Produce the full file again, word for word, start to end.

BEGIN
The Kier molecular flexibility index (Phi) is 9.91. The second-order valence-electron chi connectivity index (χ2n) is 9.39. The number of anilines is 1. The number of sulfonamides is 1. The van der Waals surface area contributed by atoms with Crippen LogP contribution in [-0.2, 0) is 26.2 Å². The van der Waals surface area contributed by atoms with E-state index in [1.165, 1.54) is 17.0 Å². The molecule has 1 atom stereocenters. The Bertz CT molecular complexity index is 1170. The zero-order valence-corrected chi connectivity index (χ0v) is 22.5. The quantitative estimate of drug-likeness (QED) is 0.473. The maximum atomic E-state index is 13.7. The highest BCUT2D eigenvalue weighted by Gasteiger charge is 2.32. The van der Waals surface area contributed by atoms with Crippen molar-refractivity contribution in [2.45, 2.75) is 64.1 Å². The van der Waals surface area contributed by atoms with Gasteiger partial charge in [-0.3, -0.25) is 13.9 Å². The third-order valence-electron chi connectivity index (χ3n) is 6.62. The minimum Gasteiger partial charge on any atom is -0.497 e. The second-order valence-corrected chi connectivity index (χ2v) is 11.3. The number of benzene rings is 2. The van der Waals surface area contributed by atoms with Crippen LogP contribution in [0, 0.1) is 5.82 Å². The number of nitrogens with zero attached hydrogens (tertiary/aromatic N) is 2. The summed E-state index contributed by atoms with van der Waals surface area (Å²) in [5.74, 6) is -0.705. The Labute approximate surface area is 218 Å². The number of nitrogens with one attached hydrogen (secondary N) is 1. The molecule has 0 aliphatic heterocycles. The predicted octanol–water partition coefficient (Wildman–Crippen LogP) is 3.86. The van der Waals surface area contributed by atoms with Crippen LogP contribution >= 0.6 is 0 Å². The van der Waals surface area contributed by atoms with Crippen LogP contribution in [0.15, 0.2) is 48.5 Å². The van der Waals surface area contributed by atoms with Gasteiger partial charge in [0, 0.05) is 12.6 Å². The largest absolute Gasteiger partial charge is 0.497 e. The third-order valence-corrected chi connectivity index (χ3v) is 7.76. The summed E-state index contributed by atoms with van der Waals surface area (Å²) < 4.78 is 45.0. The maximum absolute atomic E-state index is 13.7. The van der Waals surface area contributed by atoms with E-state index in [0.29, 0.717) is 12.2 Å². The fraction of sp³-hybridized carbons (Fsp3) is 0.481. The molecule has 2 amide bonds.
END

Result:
The Kier molecular flexibility index (Phi) is 9.91. The second-order valence-electron chi connectivity index (χ2n) is 9.39. The number of anilines is 1. The number of sulfonamides is 1. The van der Waals surface area contributed by atoms with Crippen LogP contribution in [-0.2, 0) is 26.2 Å². The van der Waals surface area contributed by atoms with E-state index in [1.165, 1.54) is 17.0 Å². The molecule has 1 atom stereocenters. The Bertz CT molecular complexity index is 1170. The zero-order valence-corrected chi connectivity index (χ0v) is 22.5. The quantitative estimate of drug-likeness (QED) is 0.473. The maximum atomic E-state index is 13.7. The highest BCUT2D eigenvalue weighted by Gasteiger charge is 2.32. The van der Waals surface area contributed by atoms with Crippen molar-refractivity contribution in [2.45, 2.75) is 64.1 Å². The van der Waals surface area contributed by atoms with Gasteiger partial charge in [-0.3, -0.25) is 13.9 Å². The third-order valence-electron chi connectivity index (χ3n) is 6.62. The minimum Gasteiger partial charge on any atom is -0.497 e. The second-order valence-corrected chi connectivity index (χ2v) is 11.3. The number of benzene rings is 2. The van der Waals surface area contributed by atoms with Crippen LogP contribution in [0, 0.1) is 5.82 Å². The number of nitrogens with zero attached hydrogens (tertiary/aromatic N) is 2. The summed E-state index contributed by atoms with van der Waals surface area (Å²) in [5.74, 6) is -0.705. The Labute approximate surface area is 218 Å². The number of nitrogens with one attached hydrogen (secondary N) is 1. The molecule has 0 aliphatic heterocycles. The predicted octanol–water partition coefficient (Wildman–Crippen LogP) is 3.86. The van der Waals surface area contributed by atoms with Crippen LogP contribution >= 0.6 is 0 Å². The van der Waals surface area contributed by atoms with Crippen LogP contribution in [0.15, 0.2) is 48.5 Å². The van der Waals surface area contributed by atoms with Gasteiger partial charge in [0, 0.05) is 12.6 Å². The largest absolute Gasteiger partial charge is 0.497 e. The third-order valence-corrected chi connectivity index (χ3v) is 7.76. The summed E-state index contributed by atoms with van der Waals surface area (Å²) < 4.78 is 45.0. The maximum absolute atomic E-state index is 13.7. The van der Waals surface area contributed by atoms with E-state index in [0.29, 0.717) is 12.2 Å². The fraction of sp³-hybridized carbons (Fsp3) is 0.481. The molecule has 2 amide bonds.